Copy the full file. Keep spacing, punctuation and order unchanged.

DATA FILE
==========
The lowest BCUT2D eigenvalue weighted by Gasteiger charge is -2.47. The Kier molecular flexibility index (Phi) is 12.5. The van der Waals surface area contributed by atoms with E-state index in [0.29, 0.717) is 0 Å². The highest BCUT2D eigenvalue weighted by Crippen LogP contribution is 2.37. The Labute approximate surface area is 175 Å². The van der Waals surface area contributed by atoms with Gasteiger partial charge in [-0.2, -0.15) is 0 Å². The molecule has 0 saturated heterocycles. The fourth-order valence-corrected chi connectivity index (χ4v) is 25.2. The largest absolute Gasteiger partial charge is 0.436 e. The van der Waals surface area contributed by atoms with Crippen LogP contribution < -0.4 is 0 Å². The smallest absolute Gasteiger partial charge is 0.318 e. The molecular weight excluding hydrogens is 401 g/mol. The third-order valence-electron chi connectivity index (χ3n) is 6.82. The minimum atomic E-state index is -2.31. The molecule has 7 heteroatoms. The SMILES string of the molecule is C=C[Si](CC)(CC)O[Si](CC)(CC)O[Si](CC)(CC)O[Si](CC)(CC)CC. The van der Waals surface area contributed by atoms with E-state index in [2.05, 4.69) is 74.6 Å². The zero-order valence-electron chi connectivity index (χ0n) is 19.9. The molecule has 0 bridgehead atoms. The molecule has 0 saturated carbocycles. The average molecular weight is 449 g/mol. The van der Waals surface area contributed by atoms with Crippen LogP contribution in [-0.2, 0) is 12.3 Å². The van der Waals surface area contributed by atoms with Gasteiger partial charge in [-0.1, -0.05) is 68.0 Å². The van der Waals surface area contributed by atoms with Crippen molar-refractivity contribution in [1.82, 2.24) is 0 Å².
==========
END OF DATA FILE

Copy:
The lowest BCUT2D eigenvalue weighted by Gasteiger charge is -2.47. The Kier molecular flexibility index (Phi) is 12.5. The van der Waals surface area contributed by atoms with E-state index in [0.29, 0.717) is 0 Å². The highest BCUT2D eigenvalue weighted by Crippen LogP contribution is 2.37. The Labute approximate surface area is 175 Å². The van der Waals surface area contributed by atoms with Gasteiger partial charge in [-0.2, -0.15) is 0 Å². The molecule has 0 saturated heterocycles. The fourth-order valence-corrected chi connectivity index (χ4v) is 25.2. The largest absolute Gasteiger partial charge is 0.436 e. The van der Waals surface area contributed by atoms with Crippen LogP contribution < -0.4 is 0 Å². The smallest absolute Gasteiger partial charge is 0.318 e. The molecular weight excluding hydrogens is 401 g/mol. The third-order valence-electron chi connectivity index (χ3n) is 6.82. The minimum atomic E-state index is -2.31. The molecule has 7 heteroatoms. The SMILES string of the molecule is C=C[Si](CC)(CC)O[Si](CC)(CC)O[Si](CC)(CC)O[Si](CC)(CC)CC. The van der Waals surface area contributed by atoms with E-state index in [2.05, 4.69) is 74.6 Å². The zero-order valence-electron chi connectivity index (χ0n) is 19.9. The molecule has 0 bridgehead atoms. The molecule has 0 saturated carbocycles. The average molecular weight is 449 g/mol. The van der Waals surface area contributed by atoms with Crippen LogP contribution in [-0.2, 0) is 12.3 Å². The van der Waals surface area contributed by atoms with Gasteiger partial charge in [-0.1, -0.05) is 68.0 Å². The van der Waals surface area contributed by atoms with Crippen molar-refractivity contribution in [1.82, 2.24) is 0 Å².